Habitat Loss                                          A grassroots movement towards orchid conservation


orchid species alan stephenson
Alan W Stephenson's  Orchid Species of Shoalhaven, NSW Australia

A book about Australian orchids, habitat,  and conservation

Available from:
[email protected]

Click on pictues for larger pictures

Corunastylis superba

c superba
Corunastylis superba

C superba habitat
C superba habitat

C superba lost habitat
A former C superba habitat, now a gasline runs through it.

Corunastylis superbaCorunastylis superba

corunastylis superb
Corunastylis superba

Orchid Habitat Loss 

Corunastylis superba  photos and text by Alan Stephenson

corunastylis superba
Corunastylis superba

Corunastylis superba (syn. Genoplesium superbum) is under consideration for a threatened listing. It is known from a single site (40 plants) about 85 km (53 miles) from the coast. The site is in a National Park which borders the road. This road is currently dirt but is undergoing a bitumen upgrade. The section containing the site will remain dirt with the new road running parallel about 80 yards distant. In September 2006 the local Council employed a contractor to undertake normal road maintenance of the dirt section (about 400 yards) but unfortunately failed to inform the contractor (grader driver) of the exact location of the site.

The Council knew it was in the area to be graded but neglected to contact the National Parks people (local phone call) to ascertain the precise location. As a result the grader did his job but graded a section of the site (10 feet x 120 feet) to a depth of about four inches. This destroyed those plants which were in that section as this species is a normal deciduous terrestrial about eight inches high which flowers from January to March and were not visible at the time.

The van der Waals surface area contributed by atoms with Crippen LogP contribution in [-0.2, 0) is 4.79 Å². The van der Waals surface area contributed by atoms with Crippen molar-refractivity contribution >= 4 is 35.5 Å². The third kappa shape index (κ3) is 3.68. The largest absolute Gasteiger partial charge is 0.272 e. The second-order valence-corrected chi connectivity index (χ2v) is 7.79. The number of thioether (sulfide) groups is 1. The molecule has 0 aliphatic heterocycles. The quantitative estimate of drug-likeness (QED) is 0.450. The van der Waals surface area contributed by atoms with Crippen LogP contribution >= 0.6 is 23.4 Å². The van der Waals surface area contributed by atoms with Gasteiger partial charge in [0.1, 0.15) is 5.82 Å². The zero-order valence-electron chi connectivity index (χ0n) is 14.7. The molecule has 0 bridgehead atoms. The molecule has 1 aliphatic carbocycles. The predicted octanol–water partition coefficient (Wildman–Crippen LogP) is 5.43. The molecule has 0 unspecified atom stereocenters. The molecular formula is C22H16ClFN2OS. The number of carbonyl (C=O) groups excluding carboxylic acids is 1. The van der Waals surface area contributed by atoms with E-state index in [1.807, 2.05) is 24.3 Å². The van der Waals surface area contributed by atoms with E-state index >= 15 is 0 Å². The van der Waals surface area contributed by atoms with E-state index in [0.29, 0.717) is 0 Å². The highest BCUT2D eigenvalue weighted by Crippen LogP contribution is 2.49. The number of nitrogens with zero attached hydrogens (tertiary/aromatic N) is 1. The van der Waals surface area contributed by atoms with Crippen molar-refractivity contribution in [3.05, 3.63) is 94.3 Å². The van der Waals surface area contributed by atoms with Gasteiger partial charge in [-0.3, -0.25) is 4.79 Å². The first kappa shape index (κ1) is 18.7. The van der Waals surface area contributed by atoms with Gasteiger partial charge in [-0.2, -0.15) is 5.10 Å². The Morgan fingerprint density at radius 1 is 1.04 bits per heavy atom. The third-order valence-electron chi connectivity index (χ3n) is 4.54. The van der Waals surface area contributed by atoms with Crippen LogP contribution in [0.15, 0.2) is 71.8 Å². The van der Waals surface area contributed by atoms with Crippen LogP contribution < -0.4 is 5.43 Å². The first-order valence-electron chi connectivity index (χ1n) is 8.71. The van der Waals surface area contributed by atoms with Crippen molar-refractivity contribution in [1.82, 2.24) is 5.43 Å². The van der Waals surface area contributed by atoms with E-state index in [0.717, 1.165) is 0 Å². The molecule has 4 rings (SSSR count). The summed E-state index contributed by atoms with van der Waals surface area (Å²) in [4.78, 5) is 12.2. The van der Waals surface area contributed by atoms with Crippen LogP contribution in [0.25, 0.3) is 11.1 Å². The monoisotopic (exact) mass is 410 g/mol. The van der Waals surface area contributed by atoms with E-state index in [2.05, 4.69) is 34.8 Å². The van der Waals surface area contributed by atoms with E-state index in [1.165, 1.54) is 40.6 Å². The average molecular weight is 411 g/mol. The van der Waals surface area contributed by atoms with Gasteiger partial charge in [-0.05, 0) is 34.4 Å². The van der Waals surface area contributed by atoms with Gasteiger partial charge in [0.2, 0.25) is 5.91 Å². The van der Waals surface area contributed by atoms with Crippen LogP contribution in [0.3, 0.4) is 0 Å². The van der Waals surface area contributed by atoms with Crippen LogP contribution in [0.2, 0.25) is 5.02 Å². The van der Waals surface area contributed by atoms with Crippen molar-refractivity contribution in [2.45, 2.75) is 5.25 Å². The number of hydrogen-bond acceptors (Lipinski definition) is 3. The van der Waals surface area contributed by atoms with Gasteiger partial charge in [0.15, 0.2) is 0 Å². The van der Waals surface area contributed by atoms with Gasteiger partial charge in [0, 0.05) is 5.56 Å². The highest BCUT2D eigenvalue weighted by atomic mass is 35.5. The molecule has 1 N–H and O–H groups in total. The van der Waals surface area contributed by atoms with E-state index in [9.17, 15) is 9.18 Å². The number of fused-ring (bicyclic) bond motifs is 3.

When the damage was noted I was contacted, first by Council officers and then the Department of Environment and Conservation (DEC) to give independent advice as to how the situation could be rectified. I went to the site with a Council officer and was about to write something for them when I was contacted by DEC to do the same thing. I met a DEC officer at the site and we manually moved the rubble with rakes, shovels and with our hands which was pushed on to the site by the grader. The rubble was in the form of shrubs, soil, rocks and a few small sapling trees. I was then informed that DEC intended to prosecute Council for the damage. Photos were taken by me and the DEC officer to be used as evidence when and if this happens.

I have visited the site on six occasions to check the progress and this season a single plant flowered on the entire site (see photo).  Nothing was seen in the damaged section and probably nothing will appear for a decade or two, if ever. Photos include the plant/flower, a normal view of the site, pile of rubble and the road verge with rubble spread out as best we could. DEC initially applied some water to the site via a water tanker to settle the site but so far from February this year the rainfall has been very good. The general growth on the site is about knee height and moderate to sparse. Elevation is 2200 feet and rainfall is about 24 inches per year. I have also included a photo of a site across the road (40 yards) which was destroyed by the natural gas pipeline about eight years ago. Nothing has flowered on that section since then.

Corunastylis superbaCorunastylis superba